She worked in the place she was living. She did the first painting upstairs and the second downstairs. But she felt very uncomfortable. She couldn't understand what she was doing painting, when "people outside were dying". She thought hard about this for several days, the early ones of that lockdown last spring which for her seemed a type of "living death". And in the end she found painting to be a reason to carry on. A motive, if not for optimism, then for resistance.
The result of that work can now be seen at the Yusto/Giner gallery in Marbella, in an exhibition of a dozen works created by Ana Barriga during the coronavirus lockdown. "They do look rather entertaining at first, because of the colour and iconography, but there is always something dramatic going on in the background," says the artist.
Vitalistic and playful on the surface but with a depth of sarcasm running through them, the dozen works in 'La vida del difunto' (The life of the deceased), Barriga's second exhibition at the Yusto/Giner, have been created by an artist who comes onto the market as "a huntress with no preconceived ideas" and it can be viewed until 21 November.
Objects that attract her are taken to her studio and there, little by little, she incorporates them into her creations in the form of festive collages which are at the same time disturbing. It is a combination of "fake scenographies" where Barriga takes everyday items and transforms them. There are children's toys, beads and domestic gadgets disguised on her powerful canvases, which take the form of still lifes of pop reminiscences.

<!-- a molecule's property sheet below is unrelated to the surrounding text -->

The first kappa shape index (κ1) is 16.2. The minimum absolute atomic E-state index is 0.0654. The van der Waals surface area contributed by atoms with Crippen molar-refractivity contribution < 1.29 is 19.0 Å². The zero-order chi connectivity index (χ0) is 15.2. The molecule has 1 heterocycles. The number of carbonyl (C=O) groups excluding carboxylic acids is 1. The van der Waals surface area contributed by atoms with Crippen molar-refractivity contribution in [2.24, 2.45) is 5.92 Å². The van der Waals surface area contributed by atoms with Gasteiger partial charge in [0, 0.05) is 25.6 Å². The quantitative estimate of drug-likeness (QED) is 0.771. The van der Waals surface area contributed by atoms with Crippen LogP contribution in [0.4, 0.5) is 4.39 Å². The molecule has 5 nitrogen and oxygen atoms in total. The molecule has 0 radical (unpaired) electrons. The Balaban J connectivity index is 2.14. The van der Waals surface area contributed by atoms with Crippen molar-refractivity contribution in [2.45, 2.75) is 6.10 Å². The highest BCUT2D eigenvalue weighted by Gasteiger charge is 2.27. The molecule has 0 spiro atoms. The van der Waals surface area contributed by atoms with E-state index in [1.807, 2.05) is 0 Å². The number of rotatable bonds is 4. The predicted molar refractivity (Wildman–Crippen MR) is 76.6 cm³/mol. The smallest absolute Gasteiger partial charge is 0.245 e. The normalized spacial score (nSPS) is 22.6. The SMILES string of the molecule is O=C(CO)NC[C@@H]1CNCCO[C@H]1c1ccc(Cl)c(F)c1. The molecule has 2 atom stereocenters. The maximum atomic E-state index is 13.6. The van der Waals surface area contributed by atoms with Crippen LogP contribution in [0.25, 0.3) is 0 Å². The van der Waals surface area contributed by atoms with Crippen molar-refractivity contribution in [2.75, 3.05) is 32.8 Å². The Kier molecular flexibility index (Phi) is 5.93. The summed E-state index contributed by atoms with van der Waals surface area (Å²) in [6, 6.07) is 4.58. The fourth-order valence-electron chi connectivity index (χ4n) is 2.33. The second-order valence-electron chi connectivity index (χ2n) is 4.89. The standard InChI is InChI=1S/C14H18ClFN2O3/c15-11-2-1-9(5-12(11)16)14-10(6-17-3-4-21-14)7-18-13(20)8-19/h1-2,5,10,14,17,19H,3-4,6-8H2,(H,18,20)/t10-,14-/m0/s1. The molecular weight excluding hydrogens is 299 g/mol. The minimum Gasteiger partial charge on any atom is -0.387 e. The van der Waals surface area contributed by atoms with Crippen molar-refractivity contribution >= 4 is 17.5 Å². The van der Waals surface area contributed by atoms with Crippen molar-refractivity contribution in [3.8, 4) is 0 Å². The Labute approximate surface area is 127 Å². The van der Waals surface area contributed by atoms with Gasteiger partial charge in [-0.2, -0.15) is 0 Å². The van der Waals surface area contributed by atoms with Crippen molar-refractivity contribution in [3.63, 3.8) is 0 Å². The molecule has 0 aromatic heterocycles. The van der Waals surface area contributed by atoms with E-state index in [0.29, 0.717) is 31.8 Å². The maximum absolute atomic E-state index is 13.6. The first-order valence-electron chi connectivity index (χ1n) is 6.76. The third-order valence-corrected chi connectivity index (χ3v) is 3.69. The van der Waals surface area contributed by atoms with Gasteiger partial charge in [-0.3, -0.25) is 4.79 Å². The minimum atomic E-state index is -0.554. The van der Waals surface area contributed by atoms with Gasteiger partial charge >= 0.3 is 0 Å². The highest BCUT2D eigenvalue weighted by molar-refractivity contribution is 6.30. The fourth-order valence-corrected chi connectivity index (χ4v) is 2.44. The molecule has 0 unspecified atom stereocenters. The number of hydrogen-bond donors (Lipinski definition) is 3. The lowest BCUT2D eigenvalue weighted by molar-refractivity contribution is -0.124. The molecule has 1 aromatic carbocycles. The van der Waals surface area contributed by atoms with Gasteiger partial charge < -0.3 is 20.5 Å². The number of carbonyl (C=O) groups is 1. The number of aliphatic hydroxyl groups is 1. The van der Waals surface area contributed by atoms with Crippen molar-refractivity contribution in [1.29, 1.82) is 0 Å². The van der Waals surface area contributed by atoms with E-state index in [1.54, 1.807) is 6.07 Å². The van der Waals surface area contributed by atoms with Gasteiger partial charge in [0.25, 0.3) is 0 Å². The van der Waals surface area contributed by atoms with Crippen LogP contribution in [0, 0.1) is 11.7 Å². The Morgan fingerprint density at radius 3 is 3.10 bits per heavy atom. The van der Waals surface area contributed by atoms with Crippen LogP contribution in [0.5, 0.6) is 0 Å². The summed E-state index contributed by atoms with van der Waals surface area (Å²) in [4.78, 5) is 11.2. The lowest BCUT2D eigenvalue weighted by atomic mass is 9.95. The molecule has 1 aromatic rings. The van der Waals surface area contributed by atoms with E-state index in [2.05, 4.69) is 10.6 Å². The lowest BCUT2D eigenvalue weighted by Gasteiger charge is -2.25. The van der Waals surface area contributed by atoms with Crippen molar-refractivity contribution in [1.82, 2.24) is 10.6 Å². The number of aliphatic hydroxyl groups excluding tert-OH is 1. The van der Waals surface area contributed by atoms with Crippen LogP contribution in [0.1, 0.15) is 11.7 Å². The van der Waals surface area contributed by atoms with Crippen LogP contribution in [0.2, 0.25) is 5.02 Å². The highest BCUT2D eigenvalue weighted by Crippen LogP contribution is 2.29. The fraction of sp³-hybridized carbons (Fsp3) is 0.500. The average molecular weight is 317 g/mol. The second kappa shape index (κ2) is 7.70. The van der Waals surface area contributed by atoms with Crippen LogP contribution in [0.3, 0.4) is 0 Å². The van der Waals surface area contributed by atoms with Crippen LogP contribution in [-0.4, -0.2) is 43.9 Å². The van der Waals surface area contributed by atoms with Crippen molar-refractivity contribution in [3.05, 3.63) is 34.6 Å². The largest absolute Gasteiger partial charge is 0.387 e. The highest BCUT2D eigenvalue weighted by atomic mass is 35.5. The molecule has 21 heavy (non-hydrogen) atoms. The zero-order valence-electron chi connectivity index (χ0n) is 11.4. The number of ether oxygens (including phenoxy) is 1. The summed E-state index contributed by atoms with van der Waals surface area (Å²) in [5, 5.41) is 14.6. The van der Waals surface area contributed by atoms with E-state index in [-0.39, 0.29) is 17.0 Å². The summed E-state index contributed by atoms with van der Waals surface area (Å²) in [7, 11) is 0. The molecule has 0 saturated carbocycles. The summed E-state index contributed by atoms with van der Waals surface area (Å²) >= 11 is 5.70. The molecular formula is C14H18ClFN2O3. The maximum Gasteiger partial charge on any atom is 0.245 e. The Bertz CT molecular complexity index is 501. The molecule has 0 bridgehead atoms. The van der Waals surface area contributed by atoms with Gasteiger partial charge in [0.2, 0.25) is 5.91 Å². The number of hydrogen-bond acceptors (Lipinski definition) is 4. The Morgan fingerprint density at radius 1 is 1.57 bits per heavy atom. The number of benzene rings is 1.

"For me, painting is magic. It is a gift that I have in life which I enjoy so much and I try to portray all that," says the artist, whose works feature in collections at institutions such as the Centro Andaluz de Arte Contemporáneo (CAAC), the Colección DKV, the CAC Málaga and the Fundación Canaria para el Desarrollo de la Pintura.
Barriga has returned to the Yusto/Giner after her exhibition 'Ni trono ni reina' there in 2017, and sources at the gallery describe how she tries to find a balance between reason and emotion through a very personal aesthetic: "Two apparently contradictory territories which, with the friction they create, generate a type of energy which draws you in. She tries to move within the ambit of playfulness and the game, elements which are very important in her work and also in the way in which she works," they say.
Ana Barriga's works are a promise to us that there is light (and colour) at the end of this tunnel.